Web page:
Maryland companies have designed lifesaving medical equipment. But they get little respect as biotech.

MACHINES OF MERCY

February 04, 1991|By Timothy J. Mullaney

The year is 1992. A terminal liver cancer patient, with no other hope in sight, turns to a new type of surgery.

The patient is wheeled alongside a big, boxy machine about the size of a large office photocopier. The surgeon, using ultrasound, finds the boundaries of the tumor and inserts a sharp probe. The probe marshals liquid nitrogen chilled to minus 196 degrees Celsius.

The ultracold shock tears apart the blood vessels within the tumor, strangling the malignant cells they feed.

The tumor dies. The patient lives. And the company that made the probe makes a fortune.

*

At least that's the way J. J. Finkelstein hopes it turns out. He runs Cryomedical Sciences Inc. of Bethesda, the company that makes the new surgical probe. And if the CMS Oncoprobe is a success, his company not only will make a great deal of money, but it also will be able to plow the profits into developing other medical breakthroughs -- and, along the way, build an empire.

For now, however, Cryomedical Sciences is nothing much -- a no-profit start-up company from the least glamorous niche of the biotechnology industry, medical technology. But while the gene splicers and developers of wonder drugs command more capital and headlines, Cryomedical and other manufacturers of new medical devices and diagnostic kits are no less promising sources of potentially lifesaving discoveries and economic growth.

In the Maryland biotech universe, medical technology manufacturing companies rank a poor third in visibility behind drug development companies and custom research firms, which supply laboratory services to support other companies' product development work.

There are a lot of reasons for this -- as many as there are experts. Universities in the Baltimore-Washington corridor were slow to embrace the notion that university research should be turned into business opportunities. The area lacks the big medical-technology firms that spin off small med-tech companies. The area has only a few top-notch engineering schools. Prospective returns aren't as high as with drug companies, and survival isn't as easy as it is for custom research companies, which can live off the government subcontract work that is so abundant in the region.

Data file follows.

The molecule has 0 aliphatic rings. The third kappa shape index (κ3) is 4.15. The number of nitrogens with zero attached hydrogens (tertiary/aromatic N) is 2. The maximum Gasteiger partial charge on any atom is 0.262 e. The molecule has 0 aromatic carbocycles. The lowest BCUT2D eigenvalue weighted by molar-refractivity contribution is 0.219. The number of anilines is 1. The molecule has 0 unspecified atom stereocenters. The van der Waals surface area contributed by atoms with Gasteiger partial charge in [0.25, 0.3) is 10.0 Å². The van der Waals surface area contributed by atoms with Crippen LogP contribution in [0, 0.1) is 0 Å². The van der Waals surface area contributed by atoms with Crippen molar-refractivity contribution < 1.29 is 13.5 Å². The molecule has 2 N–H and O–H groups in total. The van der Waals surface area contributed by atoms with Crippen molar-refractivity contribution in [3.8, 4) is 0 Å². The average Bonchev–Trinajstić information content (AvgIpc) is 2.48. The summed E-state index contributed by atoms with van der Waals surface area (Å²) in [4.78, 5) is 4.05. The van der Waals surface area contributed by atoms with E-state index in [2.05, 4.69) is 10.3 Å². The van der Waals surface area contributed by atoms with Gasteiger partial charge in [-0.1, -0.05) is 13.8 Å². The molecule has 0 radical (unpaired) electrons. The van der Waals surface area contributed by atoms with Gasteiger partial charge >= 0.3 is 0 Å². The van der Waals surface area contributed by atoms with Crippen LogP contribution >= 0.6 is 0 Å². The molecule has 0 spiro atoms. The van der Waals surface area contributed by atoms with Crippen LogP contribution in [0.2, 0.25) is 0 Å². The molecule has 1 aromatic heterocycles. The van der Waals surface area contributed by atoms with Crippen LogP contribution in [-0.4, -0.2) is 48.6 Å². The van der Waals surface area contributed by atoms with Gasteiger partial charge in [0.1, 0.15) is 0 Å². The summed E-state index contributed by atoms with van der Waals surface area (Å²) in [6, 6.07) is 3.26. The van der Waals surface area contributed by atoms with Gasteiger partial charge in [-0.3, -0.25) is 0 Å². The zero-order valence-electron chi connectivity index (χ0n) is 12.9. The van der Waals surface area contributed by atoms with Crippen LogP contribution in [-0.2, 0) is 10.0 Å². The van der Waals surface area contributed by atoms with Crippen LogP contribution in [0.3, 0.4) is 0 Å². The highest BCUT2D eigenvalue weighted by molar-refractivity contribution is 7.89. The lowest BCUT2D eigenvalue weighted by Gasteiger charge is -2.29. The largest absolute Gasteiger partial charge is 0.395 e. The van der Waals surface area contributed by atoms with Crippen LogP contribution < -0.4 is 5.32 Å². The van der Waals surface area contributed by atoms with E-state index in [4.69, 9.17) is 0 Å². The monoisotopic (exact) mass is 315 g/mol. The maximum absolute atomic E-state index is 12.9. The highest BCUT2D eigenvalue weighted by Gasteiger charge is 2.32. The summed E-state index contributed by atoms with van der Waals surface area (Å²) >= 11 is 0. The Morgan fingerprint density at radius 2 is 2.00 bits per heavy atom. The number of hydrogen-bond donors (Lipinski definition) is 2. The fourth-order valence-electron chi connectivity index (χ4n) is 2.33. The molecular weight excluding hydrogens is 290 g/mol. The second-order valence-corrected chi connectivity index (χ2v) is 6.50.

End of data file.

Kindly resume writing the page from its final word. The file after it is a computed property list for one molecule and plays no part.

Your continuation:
But high-tech medical manufacturing companies are out there, small for now, and hoping to make a mark. Cryomedical Sciences is typical.

The company still hasn't introduced its first product yet, though it was founded in 1987. It runs on the founding partners' initial investment and the $5 million-plus raised in a 1989 public stock offering. It has only seven full-time employees, its headquarters are in subleased office space in Bethesda Metro Center, and its research is farmed out to teaching hospitals from Pittsburgh to Arizona.

Its first product, the CMS Oncoprobe, is set to go on the market later this year. Its other product line, a blood substitute designed to allow surgeons to drain the body of blood and cool it down while they perform complicated operations, won't be ready for years to come.

But Mr. Finkelstein, Cryomedical Sciences' chief executive, swears his company won't be one of those companies written off the biotech world's version of the good-field, no-hit shortstop -- "nice science, no business."

"The market for this machine is at least $100 million," he said of the Oncoprobe. "We're going to have a business. We're going to develop this business. We're going to manufacture it -- hopefully in Maryland."

Like other products of cryobiology -- low-temperature medicine -- the Oncoprobe attempts to tap the power of extreme cold to heal. At first it will be used to treat liver cancer and prostate cancer patients, Mr. Finkelstein said, but as the technology evolves it will also be applied to brain and pancreatic cancers.

The company points to a study led by Dr. Gary Onik, a Pittsburgh radiologist who is on Cryomedical Sciences' scientific advisory board, as evidence the machine works. According to a just-published medical article, Dr. Onik used the Oncoprobe on 27 patients who had inoperable, terminal liver cancer, and of the first 18 patients, five were still free of disease four to 53 months later.

"Liver cancer is 100 percent terminal if it's inoperable, which these all are," Mr. Finkelstein said. "If you can save 25 percent of the group, that's a very good [result]."

Cryomedical Sciences has come a long way even to get this close to its first product introduction. It was founded in 1987 when a trio of California scientists hooked up with Martin Weissman, the president of a Long Island-based temporary help firm for medical personnel. The scientists were working on the blood-substitute formulas that Cryomedical Sciences is still trying to perfect. The business of Mr. Weissman and his investment banker son, Jeffrey, was money. It was a match.

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